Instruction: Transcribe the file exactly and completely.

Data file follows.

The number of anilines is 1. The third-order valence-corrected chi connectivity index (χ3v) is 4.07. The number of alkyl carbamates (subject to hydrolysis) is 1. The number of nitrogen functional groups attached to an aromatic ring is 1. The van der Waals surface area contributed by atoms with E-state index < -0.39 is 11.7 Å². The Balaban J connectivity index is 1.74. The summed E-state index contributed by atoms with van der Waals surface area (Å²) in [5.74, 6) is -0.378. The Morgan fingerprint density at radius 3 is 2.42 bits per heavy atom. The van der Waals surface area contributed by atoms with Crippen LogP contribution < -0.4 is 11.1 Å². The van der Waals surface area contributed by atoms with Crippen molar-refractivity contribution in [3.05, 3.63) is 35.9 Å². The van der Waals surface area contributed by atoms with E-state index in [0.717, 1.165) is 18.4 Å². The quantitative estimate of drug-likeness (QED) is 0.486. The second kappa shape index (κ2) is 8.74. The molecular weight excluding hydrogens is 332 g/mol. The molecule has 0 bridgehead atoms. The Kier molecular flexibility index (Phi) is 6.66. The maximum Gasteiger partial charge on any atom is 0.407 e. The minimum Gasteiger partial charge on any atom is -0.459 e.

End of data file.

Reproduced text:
The number of anilines is 1. The third-order valence-corrected chi connectivity index (χ3v) is 4.07. The number of alkyl carbamates (subject to hydrolysis) is 1. The number of nitrogen functional groups attached to an aromatic ring is 1. The van der Waals surface area contributed by atoms with E-state index < -0.39 is 11.7 Å². The Balaban J connectivity index is 1.74. The summed E-state index contributed by atoms with van der Waals surface area (Å²) in [5.74, 6) is -0.378. The Morgan fingerprint density at radius 3 is 2.42 bits per heavy atom. The van der Waals surface area contributed by atoms with Crippen LogP contribution < -0.4 is 11.1 Å². The van der Waals surface area contributed by atoms with Crippen molar-refractivity contribution in [3.05, 3.63) is 35.9 Å². The van der Waals surface area contributed by atoms with E-state index in [0.717, 1.165) is 18.4 Å². The quantitative estimate of drug-likeness (QED) is 0.486. The second kappa shape index (κ2) is 8.74. The molecular weight excluding hydrogens is 332 g/mol. The molecule has 0 bridgehead atoms. The Kier molecular flexibility index (Phi) is 6.66. The maximum Gasteiger partial charge on any atom is 0.407 e. The minimum Gasteiger partial charge on any atom is -0.459 e.